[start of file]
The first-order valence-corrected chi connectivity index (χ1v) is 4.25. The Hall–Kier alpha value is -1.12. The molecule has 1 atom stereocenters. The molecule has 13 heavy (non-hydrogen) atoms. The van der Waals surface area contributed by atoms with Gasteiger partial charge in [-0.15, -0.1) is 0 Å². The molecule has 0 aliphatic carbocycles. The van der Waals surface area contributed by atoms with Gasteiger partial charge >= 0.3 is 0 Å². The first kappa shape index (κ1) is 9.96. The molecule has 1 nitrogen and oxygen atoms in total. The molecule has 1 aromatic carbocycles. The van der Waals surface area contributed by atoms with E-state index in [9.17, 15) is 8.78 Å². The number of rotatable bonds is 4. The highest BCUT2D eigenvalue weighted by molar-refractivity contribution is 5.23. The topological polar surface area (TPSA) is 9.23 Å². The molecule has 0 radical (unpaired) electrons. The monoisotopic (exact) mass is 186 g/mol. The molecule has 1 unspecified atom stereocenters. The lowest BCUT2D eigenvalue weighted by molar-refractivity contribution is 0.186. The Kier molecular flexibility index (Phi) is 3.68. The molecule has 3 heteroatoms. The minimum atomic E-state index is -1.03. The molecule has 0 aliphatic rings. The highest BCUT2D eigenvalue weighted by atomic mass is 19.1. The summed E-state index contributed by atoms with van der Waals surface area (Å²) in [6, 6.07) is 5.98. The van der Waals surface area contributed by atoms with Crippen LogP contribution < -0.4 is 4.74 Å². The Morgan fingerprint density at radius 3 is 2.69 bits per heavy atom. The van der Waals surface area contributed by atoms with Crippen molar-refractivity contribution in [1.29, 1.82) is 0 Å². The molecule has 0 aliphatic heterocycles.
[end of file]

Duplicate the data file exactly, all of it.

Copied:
The first-order valence-corrected chi connectivity index (χ1v) is 4.25. The Hall–Kier alpha value is -1.12. The molecule has 1 atom stereocenters. The molecule has 13 heavy (non-hydrogen) atoms. The van der Waals surface area contributed by atoms with Gasteiger partial charge in [-0.15, -0.1) is 0 Å². The molecule has 0 aliphatic carbocycles. The van der Waals surface area contributed by atoms with Gasteiger partial charge >= 0.3 is 0 Å². The first kappa shape index (κ1) is 9.96. The molecule has 1 nitrogen and oxygen atoms in total. The molecule has 1 aromatic carbocycles. The van der Waals surface area contributed by atoms with E-state index in [9.17, 15) is 8.78 Å². The number of rotatable bonds is 4. The highest BCUT2D eigenvalue weighted by molar-refractivity contribution is 5.23. The topological polar surface area (TPSA) is 9.23 Å². The molecule has 0 radical (unpaired) electrons. The monoisotopic (exact) mass is 186 g/mol. The molecule has 1 unspecified atom stereocenters. The lowest BCUT2D eigenvalue weighted by molar-refractivity contribution is 0.186. The Kier molecular flexibility index (Phi) is 3.68. The molecule has 3 heteroatoms. The minimum atomic E-state index is -1.03. The molecule has 0 aliphatic rings. The highest BCUT2D eigenvalue weighted by atomic mass is 19.1. The summed E-state index contributed by atoms with van der Waals surface area (Å²) in [6, 6.07) is 5.98. The van der Waals surface area contributed by atoms with Crippen LogP contribution < -0.4 is 4.74 Å². The Morgan fingerprint density at radius 3 is 2.69 bits per heavy atom. The van der Waals surface area contributed by atoms with Crippen molar-refractivity contribution in [1.29, 1.82) is 0 Å². The molecule has 0 aliphatic heterocycles.